As previously reported, 22 patients (17.1%) in the NSCLC cohort of CA209-003 had a response to nivolumab.11 Of those, 12 patients (54.5%) were among the 16 5-year survivors. The other four 5-year survivors had progressive disease or SD as best response; two did not receive additional systemic therapy. No clear differences in baseline characteristics were observed between the responders who did and did not achieve 5-year survival.
One of several remaining questions concerning treatment approaches involving immuno-oncology agents is the optimal treatment duration. The 5-year follow-up data from CA209-003 suggest patients may achieve long-term survival with nivolumab treatment of 2 years (per protocol for this study) or less. However, current indications for nivolumab and other approved PD-1 inhibitors require continuous dosing until unacceptable toxicity or disease progression, based on corresponding registrational studies. Recently, exploratory survival data based on a minimum follow-up of 10 months were reported from CheckMate 153 (ClinicalTrials.gov identifier: NCT02066636), a randomized study of nivolumab in patients with previously treated advanced NSCLC that compared continuous treatment with treatment of a fixed 1-year period (with the option to reinitiate treatment at the time of progression). The hazard ratios for progression-free survival and OS were 0.42 (95% CI, 0.25 to 0.71) and 0.63 (95% CI, 0.33, 1.20), respectively, in favor of continuous therapy.22 The findings from CA209-003 indicate some patients can derive long-term benefit from nivolumab treatment that is limited to 2 years; however, the question of optimal treatment duration remains to be formally addressed in a prospective controlled trial.
Another uncertainty related to immune checkpoint inhibitor therapy is the optimal management of recurrence on and off therapy. The present findings from CA209-003 suggest that rechallenge with nivolumab and/or local intervention (particularly for oligoprogressive disease) may have a positive effect on the long-term survival of patients with disease progression after initial response to nivolumab. Two 5-year survivors in our study were rechallenged with PD-1 inhibitor therapy after disease recurrence off therapy (one with nivolumab and the other with an experimental PD-1 inhibitor). Both patients achieved a second response. A 5-year survivor with RECIST progression due to the early development of new lung lesions in the setting of regressing target lesions continued nivolumab without subsequent progression of disease. Two additional 5-year survivors without RECIST response underwent resection of progressing sites of disease 15 and 24 months after starting nivolumab treatment. One of the two patients had no recurrence at the time of database lock, without having received any subsequent systemic therapy.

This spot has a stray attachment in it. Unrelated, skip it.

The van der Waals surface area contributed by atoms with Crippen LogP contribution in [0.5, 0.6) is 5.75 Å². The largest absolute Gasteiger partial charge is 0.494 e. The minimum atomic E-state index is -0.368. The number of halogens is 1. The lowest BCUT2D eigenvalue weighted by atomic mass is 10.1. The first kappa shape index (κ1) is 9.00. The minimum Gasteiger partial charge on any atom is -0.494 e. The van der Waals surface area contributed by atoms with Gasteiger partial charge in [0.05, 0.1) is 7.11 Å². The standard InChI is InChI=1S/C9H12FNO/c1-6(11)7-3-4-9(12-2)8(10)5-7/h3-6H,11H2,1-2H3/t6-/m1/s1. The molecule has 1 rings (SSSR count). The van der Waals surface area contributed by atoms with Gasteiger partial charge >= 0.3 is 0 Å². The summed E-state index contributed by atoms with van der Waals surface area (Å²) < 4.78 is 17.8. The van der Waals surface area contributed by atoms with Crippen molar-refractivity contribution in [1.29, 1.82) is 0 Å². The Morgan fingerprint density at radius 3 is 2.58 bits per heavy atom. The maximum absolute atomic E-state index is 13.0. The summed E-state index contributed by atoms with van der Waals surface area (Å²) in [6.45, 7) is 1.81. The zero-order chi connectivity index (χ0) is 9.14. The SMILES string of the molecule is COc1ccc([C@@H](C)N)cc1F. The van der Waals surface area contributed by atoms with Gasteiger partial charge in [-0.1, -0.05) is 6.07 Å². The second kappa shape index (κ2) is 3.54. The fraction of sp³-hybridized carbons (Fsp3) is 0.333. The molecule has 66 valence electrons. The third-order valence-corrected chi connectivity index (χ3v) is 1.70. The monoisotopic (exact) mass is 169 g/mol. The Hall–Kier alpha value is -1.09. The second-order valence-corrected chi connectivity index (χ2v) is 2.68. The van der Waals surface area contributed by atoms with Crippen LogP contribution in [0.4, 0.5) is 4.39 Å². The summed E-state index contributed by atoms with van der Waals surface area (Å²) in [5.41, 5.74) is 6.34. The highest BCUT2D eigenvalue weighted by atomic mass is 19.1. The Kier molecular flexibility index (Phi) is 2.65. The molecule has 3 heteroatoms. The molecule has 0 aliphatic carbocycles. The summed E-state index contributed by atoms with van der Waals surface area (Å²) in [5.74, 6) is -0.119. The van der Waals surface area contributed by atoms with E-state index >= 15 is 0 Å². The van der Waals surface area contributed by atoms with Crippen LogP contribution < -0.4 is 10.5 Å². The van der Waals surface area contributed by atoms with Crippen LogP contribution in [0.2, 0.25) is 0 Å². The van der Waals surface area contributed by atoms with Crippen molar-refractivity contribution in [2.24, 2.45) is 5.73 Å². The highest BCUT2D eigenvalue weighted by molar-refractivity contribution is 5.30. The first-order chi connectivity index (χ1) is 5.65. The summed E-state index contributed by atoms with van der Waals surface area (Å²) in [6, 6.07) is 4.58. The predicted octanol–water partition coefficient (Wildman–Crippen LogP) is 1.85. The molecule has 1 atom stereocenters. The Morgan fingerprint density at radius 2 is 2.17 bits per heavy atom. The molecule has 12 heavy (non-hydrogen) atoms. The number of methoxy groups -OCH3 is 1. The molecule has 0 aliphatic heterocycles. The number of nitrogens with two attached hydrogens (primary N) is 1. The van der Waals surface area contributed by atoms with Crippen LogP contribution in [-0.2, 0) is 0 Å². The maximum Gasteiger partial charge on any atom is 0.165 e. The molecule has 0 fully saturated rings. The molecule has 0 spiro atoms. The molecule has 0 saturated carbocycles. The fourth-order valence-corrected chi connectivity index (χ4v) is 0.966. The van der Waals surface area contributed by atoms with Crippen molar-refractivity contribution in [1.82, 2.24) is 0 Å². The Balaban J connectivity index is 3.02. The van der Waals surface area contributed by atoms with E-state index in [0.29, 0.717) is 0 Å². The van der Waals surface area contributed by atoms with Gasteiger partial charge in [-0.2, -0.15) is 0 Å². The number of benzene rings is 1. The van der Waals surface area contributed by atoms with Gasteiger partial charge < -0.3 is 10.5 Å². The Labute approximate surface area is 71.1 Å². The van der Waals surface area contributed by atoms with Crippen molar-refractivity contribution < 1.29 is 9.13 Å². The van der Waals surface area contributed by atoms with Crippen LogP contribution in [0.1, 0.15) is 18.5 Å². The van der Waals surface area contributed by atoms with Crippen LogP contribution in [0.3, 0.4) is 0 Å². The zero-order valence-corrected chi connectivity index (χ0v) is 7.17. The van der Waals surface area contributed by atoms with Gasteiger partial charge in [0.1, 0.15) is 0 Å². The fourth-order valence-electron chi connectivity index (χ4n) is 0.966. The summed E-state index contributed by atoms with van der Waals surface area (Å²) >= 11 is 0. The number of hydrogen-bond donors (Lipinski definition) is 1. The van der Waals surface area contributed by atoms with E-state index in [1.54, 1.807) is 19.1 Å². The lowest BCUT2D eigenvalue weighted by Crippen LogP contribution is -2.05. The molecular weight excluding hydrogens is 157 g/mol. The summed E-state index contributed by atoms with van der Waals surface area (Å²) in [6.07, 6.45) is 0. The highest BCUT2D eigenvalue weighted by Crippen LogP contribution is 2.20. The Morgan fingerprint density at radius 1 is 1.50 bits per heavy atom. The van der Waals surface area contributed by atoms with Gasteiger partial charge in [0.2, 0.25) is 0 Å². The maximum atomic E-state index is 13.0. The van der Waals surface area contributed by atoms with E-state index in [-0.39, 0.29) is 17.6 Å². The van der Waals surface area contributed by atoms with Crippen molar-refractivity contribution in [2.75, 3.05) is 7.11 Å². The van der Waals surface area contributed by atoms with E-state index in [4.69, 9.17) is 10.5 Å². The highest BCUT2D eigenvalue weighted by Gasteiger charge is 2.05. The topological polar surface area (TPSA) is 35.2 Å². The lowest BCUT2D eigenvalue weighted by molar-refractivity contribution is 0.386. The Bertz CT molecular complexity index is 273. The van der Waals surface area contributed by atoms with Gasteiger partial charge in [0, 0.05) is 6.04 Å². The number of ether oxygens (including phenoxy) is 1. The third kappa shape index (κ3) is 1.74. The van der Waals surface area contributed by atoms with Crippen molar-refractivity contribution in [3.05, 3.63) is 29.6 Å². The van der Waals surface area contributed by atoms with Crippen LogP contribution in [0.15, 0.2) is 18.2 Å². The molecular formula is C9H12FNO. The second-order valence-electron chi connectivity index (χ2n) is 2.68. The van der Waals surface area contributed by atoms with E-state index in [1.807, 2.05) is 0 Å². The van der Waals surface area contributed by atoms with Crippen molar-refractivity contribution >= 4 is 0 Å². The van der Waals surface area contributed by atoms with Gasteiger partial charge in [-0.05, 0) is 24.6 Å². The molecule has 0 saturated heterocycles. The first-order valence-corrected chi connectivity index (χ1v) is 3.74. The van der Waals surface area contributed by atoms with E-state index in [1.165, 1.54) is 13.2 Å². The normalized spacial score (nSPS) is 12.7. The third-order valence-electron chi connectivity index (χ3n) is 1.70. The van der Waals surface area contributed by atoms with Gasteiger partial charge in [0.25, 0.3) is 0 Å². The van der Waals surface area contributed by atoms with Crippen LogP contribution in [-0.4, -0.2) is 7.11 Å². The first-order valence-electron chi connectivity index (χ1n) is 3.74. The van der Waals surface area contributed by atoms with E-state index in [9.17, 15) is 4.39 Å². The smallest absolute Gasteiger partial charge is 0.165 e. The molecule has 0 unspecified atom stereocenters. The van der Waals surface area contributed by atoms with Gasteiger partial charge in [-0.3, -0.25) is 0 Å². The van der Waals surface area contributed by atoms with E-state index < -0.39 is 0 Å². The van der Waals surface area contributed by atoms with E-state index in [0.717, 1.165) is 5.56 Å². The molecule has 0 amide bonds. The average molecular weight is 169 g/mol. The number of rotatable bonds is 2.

In conclusion, the results from this analysis of CA209-003 demonstrate that nivolumab treatment can enable long-term survival in a diverse population of patients with previously treated advanced NSCLC. Considering the historically low 5-year survival rate for patients with metastatic lung cancer, the estimated 5-year OS rate of 16% from the time of nivolumab treatment initiation observed in this cohort of heavily pretreated patients with advanced NSCLC constitutes a milestone in the advancement of lung cancer treatment.
Supported by Bristol-Myers Squibb and ONO Pharmaceutical.
Presented at American Association for Cancer Research Annual Meeting 2017, Washington, DC, April 1-5, 2017.
See accompanying Editorial on page 1647
Conception and design: Scott Gettinger, Dennis Yoon, Julie Brahmer
Provision of study materials or patients: Scott Gettinger, Leora Horn, David Jackman, David Spigel, Scott Antonia, Matthew Hellmann, John Powderly, Rebecca Heist, Lecia V. Sequist, David C. Smith, Philip Leming, Julie Brahmer
Collection and assembly of data: All authors
Data analysis and interpretation: All authors
Manuscript writing: All authors
Final approval of manuscript: All authors
Accountable for all aspects of the work: All authors
The following represents disclosure information provided by authors of this manuscript. All relationships are considered compensated. Relationships are self-held unless noted. I = Immediate Family Member, Inst = My Institution. Relationships may not relate to the subject matter of this manuscript. For more information about ASCO's conflict of interest policy, please refer to www.asco.org/rwc or ascopubs.org/jco/site/ifc.